Number of people in UK switching energy provider highest in five years
More people in the United Kingdom are switching their energy provider than any time in the last five years, a report by the Financial Times has found. Rather than remaining with the ‘Big Six’ providers, customers are reportedly seeking out competitive rates at smaller companies.
Figures released by industry body Energy UK this week revealed that over 630,000 customers changed their energy provider in 2018, the largest number since 2013.
The Financial Times reports that “efforts in recent years by the government and Ofgem, the energy regulator, to increase competition in the market and tackle the dominance of the incumbents — Centrica-owned British Gas, SSE, Npower, EDF Energy, EON UK and ScottishPower”.
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Energy giant Npower revealed it had lost more than 500,000 customers in 2018, “about 10% of its total” customer base.
According to the Financial Times, “SSE dropped 7 per cent of its energy customers in the 12 months to September, bringing it to 6.48m, while ScottishPower saw its customer numbers shrink by 8 per cent to 4.8m in the same period”.
Ofgem and government bodies have been working since 2010 to lower barriers to entry and stimulate growth in the energy sector. “Since 2011, suppliers with fewer than 250,000 customers have been exempt from paying certain supplier obligations, saving them about £36 per dual fuel customer”. As a result, the number of energy providers in the UK has risen from 14 in 2011 to 66 in June 2018.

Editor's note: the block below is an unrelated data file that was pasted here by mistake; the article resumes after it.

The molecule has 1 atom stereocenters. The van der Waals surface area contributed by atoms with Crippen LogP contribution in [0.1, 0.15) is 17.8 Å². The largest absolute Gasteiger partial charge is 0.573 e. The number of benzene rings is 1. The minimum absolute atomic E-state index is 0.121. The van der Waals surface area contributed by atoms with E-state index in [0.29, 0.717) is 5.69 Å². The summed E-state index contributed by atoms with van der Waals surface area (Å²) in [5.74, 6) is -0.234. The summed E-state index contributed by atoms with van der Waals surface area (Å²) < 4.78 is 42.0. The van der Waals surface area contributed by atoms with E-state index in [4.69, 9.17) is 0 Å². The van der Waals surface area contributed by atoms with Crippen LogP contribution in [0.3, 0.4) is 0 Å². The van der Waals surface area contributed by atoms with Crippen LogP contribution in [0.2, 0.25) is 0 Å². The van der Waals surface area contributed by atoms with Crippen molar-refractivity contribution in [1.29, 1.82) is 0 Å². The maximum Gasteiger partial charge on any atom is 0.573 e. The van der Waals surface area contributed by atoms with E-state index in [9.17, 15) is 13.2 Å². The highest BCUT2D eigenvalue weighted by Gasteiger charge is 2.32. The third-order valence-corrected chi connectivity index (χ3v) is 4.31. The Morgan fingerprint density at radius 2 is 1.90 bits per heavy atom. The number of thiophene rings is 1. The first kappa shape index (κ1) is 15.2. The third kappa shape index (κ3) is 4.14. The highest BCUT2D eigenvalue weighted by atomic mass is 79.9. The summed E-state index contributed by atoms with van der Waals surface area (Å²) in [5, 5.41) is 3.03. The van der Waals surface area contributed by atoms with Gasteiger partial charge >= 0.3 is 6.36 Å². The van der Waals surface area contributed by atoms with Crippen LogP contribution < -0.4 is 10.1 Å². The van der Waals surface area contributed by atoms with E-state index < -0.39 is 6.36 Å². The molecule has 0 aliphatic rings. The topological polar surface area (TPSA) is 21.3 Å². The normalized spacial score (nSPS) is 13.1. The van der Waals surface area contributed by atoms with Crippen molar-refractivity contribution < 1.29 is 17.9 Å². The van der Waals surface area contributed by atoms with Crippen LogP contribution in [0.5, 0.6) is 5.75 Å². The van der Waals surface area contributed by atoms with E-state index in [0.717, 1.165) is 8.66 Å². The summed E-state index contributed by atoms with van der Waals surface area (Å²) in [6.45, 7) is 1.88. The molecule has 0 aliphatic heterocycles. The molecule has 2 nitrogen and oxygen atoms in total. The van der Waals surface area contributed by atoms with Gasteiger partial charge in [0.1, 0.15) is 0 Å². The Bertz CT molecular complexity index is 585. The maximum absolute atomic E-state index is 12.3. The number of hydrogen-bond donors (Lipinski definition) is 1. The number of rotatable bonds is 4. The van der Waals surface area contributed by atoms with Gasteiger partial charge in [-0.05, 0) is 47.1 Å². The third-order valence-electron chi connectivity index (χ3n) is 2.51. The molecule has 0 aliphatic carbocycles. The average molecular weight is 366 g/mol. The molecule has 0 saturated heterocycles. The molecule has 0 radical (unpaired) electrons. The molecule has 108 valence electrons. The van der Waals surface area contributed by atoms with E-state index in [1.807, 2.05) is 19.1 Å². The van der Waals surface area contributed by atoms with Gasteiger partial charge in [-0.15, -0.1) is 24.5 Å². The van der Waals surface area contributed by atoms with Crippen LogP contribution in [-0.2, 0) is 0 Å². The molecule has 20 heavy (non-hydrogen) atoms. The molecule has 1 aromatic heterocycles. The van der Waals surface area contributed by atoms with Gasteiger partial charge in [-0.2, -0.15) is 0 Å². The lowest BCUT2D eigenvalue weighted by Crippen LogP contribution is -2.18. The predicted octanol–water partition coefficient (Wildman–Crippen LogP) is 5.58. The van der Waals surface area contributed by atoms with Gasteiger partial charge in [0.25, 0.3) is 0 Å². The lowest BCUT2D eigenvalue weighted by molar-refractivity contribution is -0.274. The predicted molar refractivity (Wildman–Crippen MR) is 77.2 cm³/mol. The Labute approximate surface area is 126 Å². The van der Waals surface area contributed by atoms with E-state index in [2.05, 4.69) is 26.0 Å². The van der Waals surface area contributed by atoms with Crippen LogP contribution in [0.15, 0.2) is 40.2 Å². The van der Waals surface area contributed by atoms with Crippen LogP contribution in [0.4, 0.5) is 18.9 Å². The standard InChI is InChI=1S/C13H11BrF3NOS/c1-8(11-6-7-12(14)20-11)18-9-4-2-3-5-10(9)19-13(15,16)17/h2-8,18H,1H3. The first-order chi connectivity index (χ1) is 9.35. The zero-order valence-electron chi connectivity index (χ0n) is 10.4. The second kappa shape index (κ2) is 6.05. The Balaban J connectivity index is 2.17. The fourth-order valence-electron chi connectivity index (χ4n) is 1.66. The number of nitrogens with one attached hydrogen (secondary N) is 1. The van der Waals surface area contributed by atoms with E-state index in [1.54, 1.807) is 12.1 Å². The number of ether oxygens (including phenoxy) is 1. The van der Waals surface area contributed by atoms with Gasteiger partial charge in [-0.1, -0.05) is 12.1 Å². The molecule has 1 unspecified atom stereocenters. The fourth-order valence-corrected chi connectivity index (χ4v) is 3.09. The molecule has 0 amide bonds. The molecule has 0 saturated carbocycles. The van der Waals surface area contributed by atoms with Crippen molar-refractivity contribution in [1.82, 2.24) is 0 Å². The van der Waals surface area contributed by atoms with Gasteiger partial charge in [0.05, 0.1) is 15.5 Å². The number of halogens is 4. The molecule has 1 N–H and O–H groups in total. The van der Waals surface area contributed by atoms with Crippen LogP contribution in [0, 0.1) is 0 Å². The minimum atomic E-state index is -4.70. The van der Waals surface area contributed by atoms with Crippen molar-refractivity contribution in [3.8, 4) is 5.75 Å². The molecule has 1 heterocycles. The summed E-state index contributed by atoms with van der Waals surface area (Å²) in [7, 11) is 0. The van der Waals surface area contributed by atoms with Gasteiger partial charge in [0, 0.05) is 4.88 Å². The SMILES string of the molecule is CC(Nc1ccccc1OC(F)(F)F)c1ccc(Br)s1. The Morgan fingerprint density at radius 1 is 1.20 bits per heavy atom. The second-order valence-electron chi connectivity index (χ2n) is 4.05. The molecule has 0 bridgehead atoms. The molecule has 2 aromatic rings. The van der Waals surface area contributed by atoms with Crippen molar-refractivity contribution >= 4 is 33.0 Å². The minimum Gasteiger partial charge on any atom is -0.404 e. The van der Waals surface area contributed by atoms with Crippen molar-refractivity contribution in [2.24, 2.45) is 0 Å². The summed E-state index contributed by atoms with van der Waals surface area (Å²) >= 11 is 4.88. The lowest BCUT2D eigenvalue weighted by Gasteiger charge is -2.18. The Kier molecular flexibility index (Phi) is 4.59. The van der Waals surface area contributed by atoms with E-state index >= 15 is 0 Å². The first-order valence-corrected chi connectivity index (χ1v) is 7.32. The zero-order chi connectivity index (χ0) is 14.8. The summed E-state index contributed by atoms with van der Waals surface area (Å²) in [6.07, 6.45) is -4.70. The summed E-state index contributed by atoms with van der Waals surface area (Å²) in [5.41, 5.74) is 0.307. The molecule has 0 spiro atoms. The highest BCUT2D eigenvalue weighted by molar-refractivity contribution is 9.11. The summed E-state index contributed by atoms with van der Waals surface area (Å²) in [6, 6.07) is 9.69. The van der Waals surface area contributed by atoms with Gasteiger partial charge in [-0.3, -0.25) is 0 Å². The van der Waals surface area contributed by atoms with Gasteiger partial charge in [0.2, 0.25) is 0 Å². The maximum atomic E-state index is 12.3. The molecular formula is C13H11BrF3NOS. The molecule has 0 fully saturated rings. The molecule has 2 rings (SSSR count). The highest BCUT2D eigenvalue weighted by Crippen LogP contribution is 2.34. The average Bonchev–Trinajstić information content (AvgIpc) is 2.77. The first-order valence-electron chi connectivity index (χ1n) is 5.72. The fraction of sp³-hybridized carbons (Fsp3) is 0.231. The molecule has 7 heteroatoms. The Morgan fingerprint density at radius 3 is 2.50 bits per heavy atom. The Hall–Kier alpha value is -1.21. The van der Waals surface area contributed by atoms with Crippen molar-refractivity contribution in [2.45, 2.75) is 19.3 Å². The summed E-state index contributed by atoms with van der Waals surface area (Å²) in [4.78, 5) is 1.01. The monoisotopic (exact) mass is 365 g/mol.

Hydrostor receives $4m funding for A-CAES facility in Canada
Hydrostor has received $4m funding to develop a 300-500MW Advanced Compressed Air Energy Storage (A-CAES) facility in Canada.
The funding will be used to complete essential engineering and planning, and enable Hydrostor to plan construction.
The project will be modeled on Hydrostor’s commercially operating Goderich storage facility, providing up to 12 hours of energy storage.
Hydrostor’s A-CAES system supports Canada’s green economic transition by designing, building, and operating emissions-free energy storage facilities, and employing people, suppliers, and technologies from the oil and gas sector.
The Honorable Seamus O’Regan, Jr. Minister of Natural Resources, said: “Investing in clean technology will lower emissions and increase our competitiveness. This is how we get to net zero by 2050.”
A-CAES has the potential to lower greenhouse gas emissions by enabling the transition to a cleaner and more flexible electricity grid. Specifically, the low-impact and cost-effective technology will reduce the use of fossil fuels and will provide reliable and bankable energy storage solutions for utilities and regulators, while integrating renewable energy for sustainable growth.
Curtis VanWalleghem, Hydrostor’s Chief Executive Officer, said: “We are grateful for the federal government’s support of our long duration energy storage solution that is critical to enabling the clean energy transition. This made-in-Canada solution, with the support of NRCan and Sustainable Development Technology Canada, is ready to be widely deployed within Canada and globally to lower electricity rates and decarbonize the electricity sector."
The Rosamond A-CAES 500MW Project is under advanced development and targeting a 2024 launch. It is designed to turn California’s growing solar and wind resources into on-demand peak capacity while allowing for closure of fossil fuel generating stations.
Hydrostor closed US$37 million (C$49 million) in growth financing in September 2019.